Former Deputy Secretary General of NATO Alexander Vershbow told DW the alliance remains committed to Ukrainian sovereignty. But as talks with Russia remain at a stalemate, he says other options must be explored.
DW: Ukrainian president Petro Poroshenko stressed that Ukraine is moving towards gaining full NATO membership. How realistic is that?
Alexander Vershbow: The first thing Ukraine needs to do is to continue its defense reforms, its training and modernization programs so that it gets closer to meeting NATO standards. But in the longer term NATO has said many times that Ukraine can become a member one day if it meets the conditions and all the allies agree. So I think its more of a long-term question than a short-term question. But I believe allies agree that Ukraine's right to membership should not be compromised
Could the current partnership get even closer?
Debate is picking up on the question of expanding military support for Ukraine. US Defense Secretary James Mattis indicated that providing additional forms of assistance including lethal defensive weapons is under active consideration in Washington. I hope as a friend of Ukraine that the US will decide to lift former President Obama's ban on lethal defensive weapons in order to give Ukraine the means to defend itself. This would give more support to ambassador [Kurt] Volker in his efforts to achieve a negotiated solution. The Russians recognize that they are not going to be able to maintain the status-quo including their daily attacks on Ukrainian forces with impunity.
And what are the chances Ukraine will get these lethal weapons?
I think there is a real chance and it depends in part whether anything positive happens in the negotiations within the Minsk process. If Russia abandons it's obstructionist attitude towards the negotiations and begins to talk seriously about implementing "Minsk" [accords] then it may be not necessary to provide these weapons. But the US is signaling that continued stalemate in the negotiations could lead to the provision of lethal defensive weapons such as anti-tank weapons to the Ukrainian armed forces.
Defense Secretary Mattis said that if the US decides to supply Ukraine with lethal weapons it wouldn't be a provocative step towards Russia. Do you agree?
I think Moscow will criticize the decision quite vehemently in their propaganda because they enjoy the one-sided advantage that they now have, which is the ability to attack Ukrainian forces using their rockets and artillery systems with impunity. But I think ultimately the provision of lethal defensive weapons will improve the chances of a negotiated solution. These weapons are not meant to enable Ukraine to fight to a military victory. They are leveling the playing field to improve the chances for a negotiated solution in accordance with the Minsk agreements.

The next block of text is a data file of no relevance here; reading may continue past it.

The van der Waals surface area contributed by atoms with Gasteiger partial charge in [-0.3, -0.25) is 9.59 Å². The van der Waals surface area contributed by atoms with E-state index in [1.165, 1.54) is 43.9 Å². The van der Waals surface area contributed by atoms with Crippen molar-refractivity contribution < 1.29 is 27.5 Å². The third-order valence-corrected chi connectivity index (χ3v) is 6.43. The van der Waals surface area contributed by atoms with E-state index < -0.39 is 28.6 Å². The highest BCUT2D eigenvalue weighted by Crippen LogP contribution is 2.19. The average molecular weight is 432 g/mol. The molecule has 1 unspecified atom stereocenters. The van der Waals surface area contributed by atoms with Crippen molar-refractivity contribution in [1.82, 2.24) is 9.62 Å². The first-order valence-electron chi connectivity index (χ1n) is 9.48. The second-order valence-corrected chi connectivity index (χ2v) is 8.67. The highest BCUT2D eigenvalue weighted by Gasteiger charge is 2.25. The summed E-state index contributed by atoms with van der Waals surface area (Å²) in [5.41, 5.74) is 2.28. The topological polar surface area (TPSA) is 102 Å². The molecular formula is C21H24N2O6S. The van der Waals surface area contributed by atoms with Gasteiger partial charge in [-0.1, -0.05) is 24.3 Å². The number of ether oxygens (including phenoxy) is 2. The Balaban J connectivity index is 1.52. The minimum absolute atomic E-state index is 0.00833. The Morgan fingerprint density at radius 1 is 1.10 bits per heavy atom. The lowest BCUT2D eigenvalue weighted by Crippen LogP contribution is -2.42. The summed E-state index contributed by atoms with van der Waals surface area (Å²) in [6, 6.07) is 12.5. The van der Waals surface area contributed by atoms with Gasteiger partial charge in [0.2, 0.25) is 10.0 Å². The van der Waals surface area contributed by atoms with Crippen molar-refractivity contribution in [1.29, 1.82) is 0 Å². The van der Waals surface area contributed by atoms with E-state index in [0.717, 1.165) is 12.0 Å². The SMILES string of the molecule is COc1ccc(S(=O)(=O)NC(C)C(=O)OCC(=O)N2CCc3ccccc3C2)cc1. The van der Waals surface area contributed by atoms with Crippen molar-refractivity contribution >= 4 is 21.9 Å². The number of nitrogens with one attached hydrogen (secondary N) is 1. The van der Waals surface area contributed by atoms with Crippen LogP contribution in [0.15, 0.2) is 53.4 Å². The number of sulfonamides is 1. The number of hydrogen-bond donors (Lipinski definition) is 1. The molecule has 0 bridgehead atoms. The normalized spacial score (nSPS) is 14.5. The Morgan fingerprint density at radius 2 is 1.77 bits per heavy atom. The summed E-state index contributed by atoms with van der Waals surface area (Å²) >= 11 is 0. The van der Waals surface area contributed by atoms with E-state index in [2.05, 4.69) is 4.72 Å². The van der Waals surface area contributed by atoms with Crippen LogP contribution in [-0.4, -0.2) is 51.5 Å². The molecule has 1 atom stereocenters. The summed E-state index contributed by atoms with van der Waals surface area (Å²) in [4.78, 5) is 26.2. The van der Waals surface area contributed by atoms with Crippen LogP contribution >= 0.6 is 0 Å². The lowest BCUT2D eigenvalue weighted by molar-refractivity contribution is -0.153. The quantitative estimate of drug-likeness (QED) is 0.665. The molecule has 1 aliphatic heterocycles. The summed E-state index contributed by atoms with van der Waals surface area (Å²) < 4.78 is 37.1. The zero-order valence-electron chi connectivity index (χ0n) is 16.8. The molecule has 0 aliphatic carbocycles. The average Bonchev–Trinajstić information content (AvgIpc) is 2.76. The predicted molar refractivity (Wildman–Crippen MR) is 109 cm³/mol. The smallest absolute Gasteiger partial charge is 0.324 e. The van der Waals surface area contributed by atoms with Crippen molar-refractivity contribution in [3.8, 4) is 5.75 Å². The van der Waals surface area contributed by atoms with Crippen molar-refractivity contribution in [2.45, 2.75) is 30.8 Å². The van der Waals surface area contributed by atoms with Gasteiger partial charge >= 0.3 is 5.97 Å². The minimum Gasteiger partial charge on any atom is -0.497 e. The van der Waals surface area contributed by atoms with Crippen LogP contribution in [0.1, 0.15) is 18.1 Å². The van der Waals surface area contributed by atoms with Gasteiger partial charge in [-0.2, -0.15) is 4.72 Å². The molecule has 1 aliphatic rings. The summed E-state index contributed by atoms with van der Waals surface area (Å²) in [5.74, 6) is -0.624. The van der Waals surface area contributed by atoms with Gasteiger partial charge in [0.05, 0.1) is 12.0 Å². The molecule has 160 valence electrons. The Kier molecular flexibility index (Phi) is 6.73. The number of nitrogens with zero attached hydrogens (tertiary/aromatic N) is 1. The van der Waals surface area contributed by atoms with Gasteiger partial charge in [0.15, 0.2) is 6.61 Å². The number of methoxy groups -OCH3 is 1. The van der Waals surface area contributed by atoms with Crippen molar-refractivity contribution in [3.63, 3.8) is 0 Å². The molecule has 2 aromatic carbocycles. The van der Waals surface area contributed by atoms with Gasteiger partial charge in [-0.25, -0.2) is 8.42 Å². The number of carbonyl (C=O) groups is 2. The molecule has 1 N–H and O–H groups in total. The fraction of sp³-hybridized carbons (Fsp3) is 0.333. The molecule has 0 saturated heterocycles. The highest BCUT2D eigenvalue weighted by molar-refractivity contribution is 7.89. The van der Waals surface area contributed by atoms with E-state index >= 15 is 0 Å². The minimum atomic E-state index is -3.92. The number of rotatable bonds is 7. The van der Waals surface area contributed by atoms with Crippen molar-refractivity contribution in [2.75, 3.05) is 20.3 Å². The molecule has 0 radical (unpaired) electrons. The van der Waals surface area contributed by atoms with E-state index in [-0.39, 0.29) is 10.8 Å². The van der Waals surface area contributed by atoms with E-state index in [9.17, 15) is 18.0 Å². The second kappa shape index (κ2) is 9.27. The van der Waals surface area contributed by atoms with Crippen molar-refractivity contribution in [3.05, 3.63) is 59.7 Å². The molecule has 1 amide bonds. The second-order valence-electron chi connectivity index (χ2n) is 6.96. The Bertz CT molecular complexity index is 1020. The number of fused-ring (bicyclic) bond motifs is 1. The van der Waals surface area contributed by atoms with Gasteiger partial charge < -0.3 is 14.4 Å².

Do President Donald Trump's relations with Russia somehow influence his administration's policies on Ukraine?
I would say that despite the president's interest in a warmer relationship with Russia he has taken a lot of positive steps to help Ukraine. He met with [Ukrainian] President [Petro] Poroshenko before he met with [Russian] President [Vladimir] Putin. He has maintained the sanctions and signed the recent legislation, indicating to Russia that it can not hope to get the sanctions lifted without meeting the conditions for which those sanctions were imposed – namely the implementation of the Minsk agreements. And I think the appointment of ambassador [Kurt] Volker as a special envoy for the negotiations indicated the US commitments to achieve the restoration of Ukrainian sovereignty over the Donbass and in the longer term of Crimea. So I think some of the worst fears about president Trump making a deal with Putin behind the backs of Ukrainian have not been fulfilled.
What are the chances of achieving sustainable peace in the eastern Ukraine?
All participants recognize that talks have not produced any results for more than two years and something needs to be done to give more impetus to the process. I think Russia was hoping that with election of Donald Trump it might be able to get its maximum objectives without paying any price. But Russia now recognizes that sanctions will continue and its international political isolation will continue if it does not negotiate more seriously in the Minsk process. The first step, of course, must be ending the daily attacks by Russian forces and their proxies on Ukrainian forces.
Do you think Russia is playing a zero-sum game in Ukraine?
Perhaps.. If Russia believes it can only be secure when Ukraine is unstable and insecure then the chances of achieving a negotiated solution are slim. But if the West remains united in support of Ukraine, if the pressure on Russia is maintained and increased if necessary both on the ground and through sanctions, Russia may have to recalculate what its long-term interests are in relation to Ukraine. So I'm somewhat encouraged, particularly by what the US has being doing on the diplomatic side and by the message sent by Defense Secretary Mattis' presence in Kiev on Ukrainian independence day.
The interview was conducted by Maksym Sydorzhevskyi and Dmytro Kaniewski.